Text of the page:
In a Flip-Flop State of Mind.

Your Daily Beach Therapy from Ocean's Reach

Or call us at 1-800-336-6722

A Surprising Encounter on the Bike Path

Written by Jeff Lysiak at the “Island Sun”:

You never know what kind of wildlife you’re going to encounter when visiting the JN “Ding” Darling National Wildlife Refuge. It could be a rare bird, an alligator or even a couple of river otters. During a recent trip to Sanibel, amateur nature photographer Robert Steagall hoped he would see something worthwhile as he drove along Wildlife Drive. After arriving at the refuge shortly after it opened at 7 a.m. on May 27, the Fort Myers resident slowly meandered through the four-mile loop, his camera at the ready.

“I spent a good amount of time driving through the refuge, but it was kinda quiet that morning,” said Steagall, who recalled exiting from Wulfert Road and turning left onto Sanibel-Captiva Road. “But about a mile before I got back to the main entrance, I noticed something unusual near the side of the road, so I pulled my car over.” Steagall couldn’t believe his eyes when he realized what kind of animal he was now looking at. Standing along the shared use path was a coyote.

“He was just standing there on the bike path… panting… not running away. He stood there for about six minutes while I was in my car, taking pictures,” said Steagall. “It took him a while before he ran back into the brush.” The photography hobbyist, who had never seen a coyote in the wild, explained that the creature looked sort of like a “slim German shepherd.”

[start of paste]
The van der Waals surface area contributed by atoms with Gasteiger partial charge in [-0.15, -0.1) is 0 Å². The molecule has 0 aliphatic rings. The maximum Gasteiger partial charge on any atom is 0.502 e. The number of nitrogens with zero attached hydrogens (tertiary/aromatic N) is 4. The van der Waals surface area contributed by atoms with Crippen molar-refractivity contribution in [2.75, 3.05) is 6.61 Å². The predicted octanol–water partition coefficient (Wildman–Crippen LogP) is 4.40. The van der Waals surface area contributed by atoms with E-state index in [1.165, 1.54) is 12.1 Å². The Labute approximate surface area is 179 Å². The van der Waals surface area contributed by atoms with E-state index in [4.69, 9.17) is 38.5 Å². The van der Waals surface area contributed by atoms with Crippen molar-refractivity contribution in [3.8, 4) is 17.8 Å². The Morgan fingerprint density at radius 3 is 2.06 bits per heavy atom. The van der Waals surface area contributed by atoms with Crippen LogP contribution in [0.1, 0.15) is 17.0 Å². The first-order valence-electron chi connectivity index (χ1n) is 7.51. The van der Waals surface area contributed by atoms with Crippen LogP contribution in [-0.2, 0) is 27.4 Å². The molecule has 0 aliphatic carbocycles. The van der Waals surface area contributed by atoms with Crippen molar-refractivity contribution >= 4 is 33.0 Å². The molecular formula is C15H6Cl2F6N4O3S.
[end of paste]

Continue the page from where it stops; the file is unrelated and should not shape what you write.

A friend of Steagall’s, who happens to be a biologist, looked at the images he took and suggested that the coyote he spotted was a young female, probably between 1 and 2 years old, based upon the whiteness of its teeth.

Prior to 2011, there had never been a confirmed coyote sighting on Sanibel. But a recent study conducted by an expert research team from the University of Georgia estimates that there are between 27 and 67 coyotes currently roaming the island.

According to a report prepared by the University of Georgia’s Wardell School of Forestry and Natural Resources, the origin of coyotes on Sanibel is unknown.

“Coyotes are strong swimmers and may have made their way to the island during times of low tide (likely from nearby islands to the north). Alternatively, or perhaps additionally, it is possible that some individuals crossed the causeway which connects the island with Southwest Florida,” the UGA report stated.

In 1983, coyotes could be found in 18 Florida counties, expanding into 48 counties by 1990. The first confirmed sighting on the island occurred in February 2011 when a single coyote was photographed strolling through the JN “Ding” Darling National Wildlife Refuge.

By 2014, the Sanibel-Captiva Conservation Foundation (SCCF) had reported that coyotes contributed to a significant portion of sea turtle nest depredation. That same year, 33 percent of nests were depredated by mammalian predators. Once SCCF began to add protective screens on top of sea turtle nesting sites (see Ocean’s Reach blog for June 10), the rate of depredation has decreased significantly.

SCCF also said that there have not been any local reports of coyote-human interactions on the island, with the greater threat being to off-leash domestic pets. Their advice: don’t feed coyotes or leave pet food outdoors, keep pets on leashes at all times, and – if you encounter a coyote – make noise and wave your arms to reinforce the animal’s natural fear of humans.

Sign Up to Receive Special Offers